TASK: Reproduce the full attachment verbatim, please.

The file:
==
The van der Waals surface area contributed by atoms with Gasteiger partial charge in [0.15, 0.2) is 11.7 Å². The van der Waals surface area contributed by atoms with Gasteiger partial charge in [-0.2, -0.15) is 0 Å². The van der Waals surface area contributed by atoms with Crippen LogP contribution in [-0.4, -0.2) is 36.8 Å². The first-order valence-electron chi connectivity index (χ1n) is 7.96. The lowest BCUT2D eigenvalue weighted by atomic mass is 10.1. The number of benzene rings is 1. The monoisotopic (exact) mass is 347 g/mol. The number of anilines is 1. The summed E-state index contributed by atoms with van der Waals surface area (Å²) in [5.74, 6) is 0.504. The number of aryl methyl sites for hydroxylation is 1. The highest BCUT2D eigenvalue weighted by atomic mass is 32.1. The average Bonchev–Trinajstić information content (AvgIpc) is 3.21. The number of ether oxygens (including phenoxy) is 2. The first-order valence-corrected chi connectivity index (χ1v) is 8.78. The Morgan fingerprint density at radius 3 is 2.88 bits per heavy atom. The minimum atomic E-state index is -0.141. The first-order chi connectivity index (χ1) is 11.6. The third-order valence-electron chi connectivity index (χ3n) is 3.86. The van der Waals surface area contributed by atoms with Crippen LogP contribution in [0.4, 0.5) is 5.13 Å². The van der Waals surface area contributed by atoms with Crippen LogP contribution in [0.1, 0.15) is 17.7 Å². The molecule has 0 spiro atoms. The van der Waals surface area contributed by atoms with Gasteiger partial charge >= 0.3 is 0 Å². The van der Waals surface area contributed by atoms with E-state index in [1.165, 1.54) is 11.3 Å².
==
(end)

The van der Waals surface area contributed by atoms with Gasteiger partial charge in [0.15, 0.2) is 11.7 Å². The van der Waals surface area contributed by atoms with Gasteiger partial charge in [-0.2, -0.15) is 0 Å². The van der Waals surface area contributed by atoms with Crippen LogP contribution in [-0.4, -0.2) is 36.8 Å². The first-order valence-electron chi connectivity index (χ1n) is 7.96. The lowest BCUT2D eigenvalue weighted by atomic mass is 10.1. The number of benzene rings is 1. The monoisotopic (exact) mass is 347 g/mol. The number of anilines is 1. The summed E-state index contributed by atoms with van der Waals surface area (Å²) in [5.74, 6) is 0.504. The number of aryl methyl sites for hydroxylation is 1. The highest BCUT2D eigenvalue weighted by atomic mass is 32.1. The average Bonchev–Trinajstić information content (AvgIpc) is 3.21. The number of ether oxygens (including phenoxy) is 2. The first-order valence-corrected chi connectivity index (χ1v) is 8.78. The Morgan fingerprint density at radius 3 is 2.88 bits per heavy atom. The minimum atomic E-state index is -0.141. The first-order chi connectivity index (χ1) is 11.6. The third-order valence-electron chi connectivity index (χ3n) is 3.86. The van der Waals surface area contributed by atoms with Crippen LogP contribution in [0.4, 0.5) is 5.13 Å². The van der Waals surface area contributed by atoms with Crippen LogP contribution in [0.1, 0.15) is 17.7 Å². The molecule has 0 spiro atoms. The van der Waals surface area contributed by atoms with Gasteiger partial charge >= 0.3 is 0 Å². The van der Waals surface area contributed by atoms with E-state index in [1.165, 1.54) is 11.3 Å².